The outfield has been a mess. I'm not sure what FRAA's deal with Jason Bay in 2009 is-after giving him -40 runs defensively in 2008, he's at +7 this year, which seems unlikely given UZR has him costing his teams at least one win (and closer to two) the past two seasons defensively. I'm much more comfortable with the consistency of UZR here when it comes to assessing Bay; by year's end he will have cost the Sox two wins with the glove, so despite his .300+ EqA, he's not the elite player many consider him to be. This may shock you, but according to both FRAA and UZR, Manny Ramirez was basically average defensively in 2008. He put up a -2.5 UZR for the year and was -1 with Boston according to FRAA, so despite the fact Manny's past D is the stuff of comedic legend, his 2008 was solid for the Sox, meaning Bay has cost this year relative to last.
FRAA and UZR are split on just how good J.D. Drew is-UZR likes him as a guy worth about a win, whereas FRAA thinks he's a few runs above average. Either way, he joins Pedroia and Youkilis as a positive contributor. Center field has not been as lucky, with Jacoby Ellsbury having some issues. Last year he was so good defensively that the Sox traded away Coco Crisp, thinking Ellsbury could handle the job all by his lonesome. While he excelled in center last year (and was even better in the corners) according to both UZR and FRAA, he's struggled to repeat that success. He's down from +21 FRAA to -12 this year, and from +16.5 to -11.1 via UZR. This could just be a one-year blip, but whether it is or not, it's hurting the Sox in the present. Anecdotally, Ellsbury doesn't seem to be as reckless defensively as he was last year-if he's concerned about his health, he should rein it in on the basepaths and keep the speed showcase for the outfield, but that's just my opinion on what I have seen. (If anyone has something to contribute on Ellsbury, please share in the comments.)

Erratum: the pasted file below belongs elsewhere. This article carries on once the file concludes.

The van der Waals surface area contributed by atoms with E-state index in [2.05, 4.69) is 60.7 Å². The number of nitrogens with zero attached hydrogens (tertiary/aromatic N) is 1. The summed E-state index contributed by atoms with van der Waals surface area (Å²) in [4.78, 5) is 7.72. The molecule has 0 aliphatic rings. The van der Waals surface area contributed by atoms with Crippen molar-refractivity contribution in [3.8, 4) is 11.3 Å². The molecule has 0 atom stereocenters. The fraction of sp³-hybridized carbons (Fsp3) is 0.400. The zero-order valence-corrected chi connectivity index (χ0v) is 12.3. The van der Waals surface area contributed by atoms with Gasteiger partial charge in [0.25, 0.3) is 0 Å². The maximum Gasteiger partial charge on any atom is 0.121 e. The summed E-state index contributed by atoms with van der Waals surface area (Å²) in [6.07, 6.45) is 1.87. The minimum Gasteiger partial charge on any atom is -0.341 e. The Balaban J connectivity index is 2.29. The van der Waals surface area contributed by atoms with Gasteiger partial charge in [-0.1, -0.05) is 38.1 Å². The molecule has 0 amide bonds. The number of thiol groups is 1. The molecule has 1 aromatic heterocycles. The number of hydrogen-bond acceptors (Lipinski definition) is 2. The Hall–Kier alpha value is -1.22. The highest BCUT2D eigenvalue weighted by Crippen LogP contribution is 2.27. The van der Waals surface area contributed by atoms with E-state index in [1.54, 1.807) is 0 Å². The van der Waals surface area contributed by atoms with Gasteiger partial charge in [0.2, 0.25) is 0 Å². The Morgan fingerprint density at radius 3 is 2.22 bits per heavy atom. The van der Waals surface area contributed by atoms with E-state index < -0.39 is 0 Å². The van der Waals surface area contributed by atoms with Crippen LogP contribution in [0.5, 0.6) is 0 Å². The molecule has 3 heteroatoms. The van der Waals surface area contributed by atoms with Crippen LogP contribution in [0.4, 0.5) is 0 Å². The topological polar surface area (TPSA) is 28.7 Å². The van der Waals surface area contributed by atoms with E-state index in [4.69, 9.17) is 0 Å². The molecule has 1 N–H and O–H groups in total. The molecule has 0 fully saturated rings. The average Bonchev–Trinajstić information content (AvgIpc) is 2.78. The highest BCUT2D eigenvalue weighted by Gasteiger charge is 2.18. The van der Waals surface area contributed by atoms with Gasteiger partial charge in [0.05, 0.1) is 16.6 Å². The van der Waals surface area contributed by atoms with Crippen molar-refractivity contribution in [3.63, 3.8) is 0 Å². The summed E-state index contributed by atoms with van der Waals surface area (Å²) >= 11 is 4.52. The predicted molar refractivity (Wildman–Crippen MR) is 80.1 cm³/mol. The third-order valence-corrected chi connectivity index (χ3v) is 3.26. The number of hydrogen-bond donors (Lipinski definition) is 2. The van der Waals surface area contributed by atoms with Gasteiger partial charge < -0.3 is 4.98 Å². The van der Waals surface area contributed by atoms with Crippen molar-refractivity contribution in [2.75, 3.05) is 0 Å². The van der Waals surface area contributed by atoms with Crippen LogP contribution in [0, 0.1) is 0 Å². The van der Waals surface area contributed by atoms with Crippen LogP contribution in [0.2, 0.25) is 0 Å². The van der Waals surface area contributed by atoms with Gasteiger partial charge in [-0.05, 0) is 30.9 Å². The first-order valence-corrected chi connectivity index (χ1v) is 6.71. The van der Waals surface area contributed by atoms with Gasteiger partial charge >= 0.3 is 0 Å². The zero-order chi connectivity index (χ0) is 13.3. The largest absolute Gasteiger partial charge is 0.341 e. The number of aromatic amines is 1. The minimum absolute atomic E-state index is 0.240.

Taken in total, the Red Sox may have lost something like seven or eight wins' worth of value just on defense, relative to the 2008 club that fielded so well. Relative to just the average, they have lost 4-5 wins with the glove thanks to Lowell's limited range and movement after hip surgery, Bay's inept play in front of the Green Monster, and Ellsbury's sudden loss of value on defense, not to mention the fact that Coco Crisp is no longer around to help beef up the late-inning glove work in the outfield. If the defense was better, then John Smoltz (.390 BABIP) might still be on the Red Sox, Jon Lester and Josh Beckett's early issues would have been harder to notice, and Brad Penny (.326 BABIP, 4.57 FIP) would look like a credible fifth starter. Best (or worst, depending on your team of choice) of all, the Sox would most likely be in first in the AL East with a bit more cushion than their current Wild Card-leading status gives them.
As for how you start to fix this problem, the Sox have already started in by acquiring Victor Martinez to take some of the load off of Varitek and Lowell, and by showcasing Josh Reddick to the fan base. If Reddick's bat isn't as ready as his arm and range, then picking up someone like Matt Holliday rather than re-upping on Bay this winter would solve a lot of problems-Holliday would hit well in Fenway, and his glove would give them a multi-win upward swing. That's the future though, and it's a bit hypothetical-for now, the Sox defense is broken, and there isn't much they can do about it besides hope the rotation and offense can carry the load for the next two months.